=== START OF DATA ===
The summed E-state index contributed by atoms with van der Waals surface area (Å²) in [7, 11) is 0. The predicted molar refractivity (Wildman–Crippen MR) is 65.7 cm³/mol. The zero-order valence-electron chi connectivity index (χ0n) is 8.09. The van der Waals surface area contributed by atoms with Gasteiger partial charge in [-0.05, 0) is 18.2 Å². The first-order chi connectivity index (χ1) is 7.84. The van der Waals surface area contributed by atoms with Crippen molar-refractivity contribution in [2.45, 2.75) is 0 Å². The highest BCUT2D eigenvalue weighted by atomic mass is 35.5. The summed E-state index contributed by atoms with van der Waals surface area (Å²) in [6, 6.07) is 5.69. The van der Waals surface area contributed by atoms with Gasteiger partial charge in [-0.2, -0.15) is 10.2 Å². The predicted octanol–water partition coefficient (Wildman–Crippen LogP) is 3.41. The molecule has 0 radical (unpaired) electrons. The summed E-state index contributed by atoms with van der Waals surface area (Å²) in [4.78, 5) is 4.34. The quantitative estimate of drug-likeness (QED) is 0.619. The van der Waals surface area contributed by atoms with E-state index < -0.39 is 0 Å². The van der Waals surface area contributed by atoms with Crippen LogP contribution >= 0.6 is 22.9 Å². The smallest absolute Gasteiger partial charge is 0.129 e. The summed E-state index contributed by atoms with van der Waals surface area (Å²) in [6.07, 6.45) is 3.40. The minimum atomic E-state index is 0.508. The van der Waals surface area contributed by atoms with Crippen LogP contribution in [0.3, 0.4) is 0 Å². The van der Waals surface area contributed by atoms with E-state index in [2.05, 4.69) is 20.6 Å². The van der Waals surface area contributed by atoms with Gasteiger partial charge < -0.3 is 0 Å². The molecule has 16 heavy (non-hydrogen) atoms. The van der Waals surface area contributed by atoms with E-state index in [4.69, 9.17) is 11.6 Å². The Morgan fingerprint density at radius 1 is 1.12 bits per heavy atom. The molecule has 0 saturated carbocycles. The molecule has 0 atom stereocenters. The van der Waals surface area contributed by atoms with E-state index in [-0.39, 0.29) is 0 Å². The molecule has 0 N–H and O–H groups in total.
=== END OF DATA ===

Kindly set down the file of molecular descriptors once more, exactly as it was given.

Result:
The summed E-state index contributed by atoms with van der Waals surface area (Å²) in [7, 11) is 0. The predicted molar refractivity (Wildman–Crippen MR) is 65.7 cm³/mol. The zero-order valence-electron chi connectivity index (χ0n) is 8.09. The van der Waals surface area contributed by atoms with Gasteiger partial charge in [-0.05, 0) is 18.2 Å². The first-order chi connectivity index (χ1) is 7.84. The van der Waals surface area contributed by atoms with Crippen molar-refractivity contribution in [2.45, 2.75) is 0 Å². The highest BCUT2D eigenvalue weighted by atomic mass is 35.5. The summed E-state index contributed by atoms with van der Waals surface area (Å²) in [6, 6.07) is 5.69. The van der Waals surface area contributed by atoms with Gasteiger partial charge in [-0.2, -0.15) is 10.2 Å². The predicted octanol–water partition coefficient (Wildman–Crippen LogP) is 3.41. The molecule has 0 radical (unpaired) electrons. The summed E-state index contributed by atoms with van der Waals surface area (Å²) in [4.78, 5) is 4.34. The quantitative estimate of drug-likeness (QED) is 0.619. The van der Waals surface area contributed by atoms with E-state index < -0.39 is 0 Å². The van der Waals surface area contributed by atoms with Crippen LogP contribution >= 0.6 is 22.9 Å². The smallest absolute Gasteiger partial charge is 0.129 e. The summed E-state index contributed by atoms with van der Waals surface area (Å²) in [6.07, 6.45) is 3.40. The minimum atomic E-state index is 0.508. The van der Waals surface area contributed by atoms with Crippen LogP contribution in [0.3, 0.4) is 0 Å². The van der Waals surface area contributed by atoms with E-state index in [2.05, 4.69) is 20.6 Å². The van der Waals surface area contributed by atoms with Gasteiger partial charge < -0.3 is 0 Å². The molecule has 16 heavy (non-hydrogen) atoms. The van der Waals surface area contributed by atoms with E-state index in [4.69, 9.17) is 11.6 Å². The Morgan fingerprint density at radius 1 is 1.12 bits per heavy atom. The molecule has 0 saturated carbocycles. The molecule has 0 atom stereocenters. The van der Waals surface area contributed by atoms with E-state index in [-0.39, 0.29) is 0 Å². The molecule has 0 N–H and O–H groups in total.